I remember that I was not totally happy with the teaching. (I went to school before Finland began to transform its educational system.) The school sort of downloaded facts in our minds and then tested whether we had stored the facts properly. Mathematics was learning procedures to solve standardized artificial "problems" tailored for mathematics lessons. We did not ponder real life phenomena, we did not actively do much anything, especially we did very little anything together. "Working" at school was totally different from my summer jobs and working on the farm. No wonder people thought that real life and theories have nothing in common.
I remember that I wanted the school to follow similar principles as those of socio-constructivism . However, I finished school in 1976 while such modern ideas emerged in the 80's. Maybe my memories are only afterwisdom. Human memory is not too accurate. Actually I believe that much of our memories are scenarios of the past created the same way we create scenarios of the future.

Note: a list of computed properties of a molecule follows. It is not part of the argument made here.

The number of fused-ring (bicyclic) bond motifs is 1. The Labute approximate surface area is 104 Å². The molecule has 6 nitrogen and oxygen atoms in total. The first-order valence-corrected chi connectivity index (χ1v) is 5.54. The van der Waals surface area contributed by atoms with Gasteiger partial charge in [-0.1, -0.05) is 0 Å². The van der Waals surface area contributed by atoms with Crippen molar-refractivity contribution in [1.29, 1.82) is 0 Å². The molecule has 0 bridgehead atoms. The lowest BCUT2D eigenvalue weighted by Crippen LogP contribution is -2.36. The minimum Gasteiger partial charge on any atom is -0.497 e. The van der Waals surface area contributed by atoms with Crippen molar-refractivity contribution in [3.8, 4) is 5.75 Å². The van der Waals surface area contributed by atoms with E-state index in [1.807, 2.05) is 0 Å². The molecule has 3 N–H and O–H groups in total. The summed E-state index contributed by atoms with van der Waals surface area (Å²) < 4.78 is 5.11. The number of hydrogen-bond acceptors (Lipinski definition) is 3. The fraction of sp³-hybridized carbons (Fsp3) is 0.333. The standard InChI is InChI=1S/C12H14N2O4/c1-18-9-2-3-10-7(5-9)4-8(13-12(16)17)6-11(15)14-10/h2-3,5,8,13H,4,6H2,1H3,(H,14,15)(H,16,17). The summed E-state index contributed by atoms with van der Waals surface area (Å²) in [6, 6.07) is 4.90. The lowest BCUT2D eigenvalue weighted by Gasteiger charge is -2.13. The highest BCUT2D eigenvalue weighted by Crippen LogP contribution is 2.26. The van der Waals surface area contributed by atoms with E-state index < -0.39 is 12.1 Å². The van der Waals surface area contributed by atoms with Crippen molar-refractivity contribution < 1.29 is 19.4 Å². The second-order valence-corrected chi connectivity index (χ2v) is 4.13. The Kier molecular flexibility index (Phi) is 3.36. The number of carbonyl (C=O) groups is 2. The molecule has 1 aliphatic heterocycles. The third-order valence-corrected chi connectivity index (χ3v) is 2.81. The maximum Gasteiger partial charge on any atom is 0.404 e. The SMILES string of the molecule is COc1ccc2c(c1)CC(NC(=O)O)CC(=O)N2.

I would like to write about my daughters but I am not so sure if they would appreciate it. Parents proud of their children may be quite embarrassing.
/Heikin pohteita/My ponderings in finglish/Curriculum Vitae — Heikki Välisuo/ Professional career (2018-09-15)
Some of my interest and a summary of my education and work history
Facilitation of learning
I am interested in teaching. I see teaching as facilitation of learning incorporated with some couching and mentoring. I like teaching individuals or small groups, because it allows authentic dialogue with the learners which helps me to understand their thinking.
I am especially interested in facilitating collective learning. When teaching a group of people I want to facilitate collaboration and authentic dialogue among them: Challenge their thinking and give new ideas and advice when necessary. When giving guidance I would first like the learners to expalin, how they see their problem.